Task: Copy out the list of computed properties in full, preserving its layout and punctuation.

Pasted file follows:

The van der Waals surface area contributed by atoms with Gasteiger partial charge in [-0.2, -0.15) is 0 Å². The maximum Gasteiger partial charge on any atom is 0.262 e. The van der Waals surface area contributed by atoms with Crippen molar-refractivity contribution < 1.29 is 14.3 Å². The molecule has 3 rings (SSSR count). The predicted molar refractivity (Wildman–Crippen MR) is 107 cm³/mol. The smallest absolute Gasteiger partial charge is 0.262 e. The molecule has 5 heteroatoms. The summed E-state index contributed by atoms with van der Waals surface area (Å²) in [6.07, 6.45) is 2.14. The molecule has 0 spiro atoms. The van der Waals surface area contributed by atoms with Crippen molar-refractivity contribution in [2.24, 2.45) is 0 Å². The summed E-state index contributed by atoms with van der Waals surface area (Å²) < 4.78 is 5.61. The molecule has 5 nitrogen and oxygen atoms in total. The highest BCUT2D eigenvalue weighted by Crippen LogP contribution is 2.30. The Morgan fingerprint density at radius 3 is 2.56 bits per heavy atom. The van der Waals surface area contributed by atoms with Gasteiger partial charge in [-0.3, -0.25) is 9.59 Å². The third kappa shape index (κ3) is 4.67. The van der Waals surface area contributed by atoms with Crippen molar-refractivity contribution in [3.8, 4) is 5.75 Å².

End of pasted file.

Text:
The van der Waals surface area contributed by atoms with Gasteiger partial charge in [-0.2, -0.15) is 0 Å². The maximum Gasteiger partial charge on any atom is 0.262 e. The van der Waals surface area contributed by atoms with Crippen molar-refractivity contribution < 1.29 is 14.3 Å². The molecule has 3 rings (SSSR count). The predicted molar refractivity (Wildman–Crippen MR) is 107 cm³/mol. The smallest absolute Gasteiger partial charge is 0.262 e. The molecule has 5 heteroatoms. The summed E-state index contributed by atoms with van der Waals surface area (Å²) in [6.07, 6.45) is 2.14. The molecule has 0 spiro atoms. The van der Waals surface area contributed by atoms with Crippen molar-refractivity contribution in [2.24, 2.45) is 0 Å². The summed E-state index contributed by atoms with van der Waals surface area (Å²) < 4.78 is 5.61. The molecule has 5 nitrogen and oxygen atoms in total. The highest BCUT2D eigenvalue weighted by Crippen LogP contribution is 2.30. The Morgan fingerprint density at radius 3 is 2.56 bits per heavy atom. The van der Waals surface area contributed by atoms with Gasteiger partial charge in [-0.3, -0.25) is 9.59 Å². The third kappa shape index (κ3) is 4.67. The van der Waals surface area contributed by atoms with Crippen molar-refractivity contribution in [3.8, 4) is 5.75 Å².